Two high profile Microsoft figures, Joe Belfiore and Charlie Kindel, director of the Windows Phone program and GM of the Windows Phone 7 Developer group respectively, were recent guests of two separate tech events. They were there of course to discuss Windows Phone 7, the smartphone market and the challenges that Microsoft is facing in relation to their competitors.
The big news, for some at least, is that when both were asked about early sales numbers and both refused to provide any details. At D: Dive Into Mobile conference in San Francisco, Belfiore said it was "too early" to talk numbers, whereas Kindel, in Paris at Le Web 2010, only mentioned that they planned to "sell a lot" in 2011.
Many are taking this evasive posturing as signs that Microsoft's sales numbers are either lower than expected or simply not worth talking about--after all, anything less than yhe oft cited 200,00+ daily activations of iPhones and Android devices will be seen as a failure. It seems to us that what bothers many in the media about Microsoft's position is not so much the possible sales (or lack thereof) but the denial of a sensational story for the media (a narrative that could only hurt their image). Yet even then, we still have to mention it.
Microsoft's position, for many, is bewildering only for their lack of self aggrandizement--they know they are the underdog here and while they are proud of their OS they know that this will be a multi-year challenge, not an overnight success. That sort of realism should be respected, but in this day and age of tech cynicism, it is met mostly with surprise. Fact is we, nor Microsoft, expect Windows Phone 7 to post any real significant market numbers till at least the end of 2011, giving them a 12 month window to get their OS recognized. We think that since currently only 20% of mobile phone sales are smartphones (Gartner, 2010), they have time and room for maneuvering. While not exciting, that's the reality.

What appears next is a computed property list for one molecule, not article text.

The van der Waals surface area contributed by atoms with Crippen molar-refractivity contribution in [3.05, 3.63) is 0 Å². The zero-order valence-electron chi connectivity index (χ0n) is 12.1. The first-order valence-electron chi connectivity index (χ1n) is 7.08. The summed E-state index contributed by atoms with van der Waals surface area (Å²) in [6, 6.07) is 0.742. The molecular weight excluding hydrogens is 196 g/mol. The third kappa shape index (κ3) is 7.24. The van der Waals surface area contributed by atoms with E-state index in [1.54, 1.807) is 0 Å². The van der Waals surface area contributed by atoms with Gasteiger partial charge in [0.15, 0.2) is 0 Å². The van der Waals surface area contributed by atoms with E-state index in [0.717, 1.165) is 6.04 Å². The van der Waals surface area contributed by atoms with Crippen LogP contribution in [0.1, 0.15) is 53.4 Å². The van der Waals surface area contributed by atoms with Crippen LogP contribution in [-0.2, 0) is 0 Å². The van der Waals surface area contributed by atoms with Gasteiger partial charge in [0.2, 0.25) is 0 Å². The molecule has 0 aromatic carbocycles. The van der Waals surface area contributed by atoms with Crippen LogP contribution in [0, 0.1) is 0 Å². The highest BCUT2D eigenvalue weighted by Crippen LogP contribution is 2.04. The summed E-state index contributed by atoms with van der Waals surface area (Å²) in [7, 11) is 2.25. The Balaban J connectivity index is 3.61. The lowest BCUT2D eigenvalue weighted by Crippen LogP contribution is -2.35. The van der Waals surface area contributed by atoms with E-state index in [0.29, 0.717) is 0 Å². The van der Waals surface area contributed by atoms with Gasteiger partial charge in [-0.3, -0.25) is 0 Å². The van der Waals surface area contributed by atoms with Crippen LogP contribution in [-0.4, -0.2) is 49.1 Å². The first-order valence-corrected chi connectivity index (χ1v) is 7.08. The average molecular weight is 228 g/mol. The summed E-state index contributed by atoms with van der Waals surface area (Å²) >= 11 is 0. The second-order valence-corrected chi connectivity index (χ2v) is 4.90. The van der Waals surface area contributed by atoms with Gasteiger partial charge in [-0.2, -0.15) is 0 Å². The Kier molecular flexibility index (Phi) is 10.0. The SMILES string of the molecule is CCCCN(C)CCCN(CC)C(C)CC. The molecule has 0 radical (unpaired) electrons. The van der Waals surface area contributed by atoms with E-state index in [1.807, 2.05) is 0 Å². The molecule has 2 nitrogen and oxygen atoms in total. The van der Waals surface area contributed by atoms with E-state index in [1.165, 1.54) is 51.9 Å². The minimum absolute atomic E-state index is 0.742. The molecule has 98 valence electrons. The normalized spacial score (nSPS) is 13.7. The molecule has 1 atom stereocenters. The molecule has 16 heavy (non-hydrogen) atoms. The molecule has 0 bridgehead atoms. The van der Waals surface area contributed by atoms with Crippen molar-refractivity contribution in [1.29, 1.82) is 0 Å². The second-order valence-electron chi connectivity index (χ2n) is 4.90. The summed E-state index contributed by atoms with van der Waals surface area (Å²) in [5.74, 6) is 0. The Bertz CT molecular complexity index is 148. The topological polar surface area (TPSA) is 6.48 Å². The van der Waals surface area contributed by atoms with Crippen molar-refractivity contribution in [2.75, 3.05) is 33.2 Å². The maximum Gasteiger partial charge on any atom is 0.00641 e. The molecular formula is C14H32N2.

Source: D: Dive Into Mobile, Le Web 2010 (U-Stream)
Daniel Rubino is the Executive Editor of Windows Central, head reviewer, podcast co-host, and analyst. He has been covering Microsoft here since 2007, back when this site was called WMExperts (and later Windows Phone Central). His interests include Windows, Microsoft Surface, laptops, next-gen computing, and arguing with people on the internet.
Just a quick CONGRATULATIONS on a short, concise, balanced and non-sensasionalist post.
Means a lot these days
Keep it up:)
Thanks, much appreciated.
I think people should just wait for this holiday to end and MS's overall sales gtr to end and THEN they'll get numbers when MS reports everything. Even if the final numbers aren't super high I think for something this new and with a few gaps still to be filled to sell something like, just a number I'm going to toss out, 2-3million I think shouldn't be looked at so negativly. Of course people that are fans of Iphone and Android will compare it to their own respective numbers and say it's a flop or w/e, but then again your average techi/gadget lover sure does have a short sight and memory.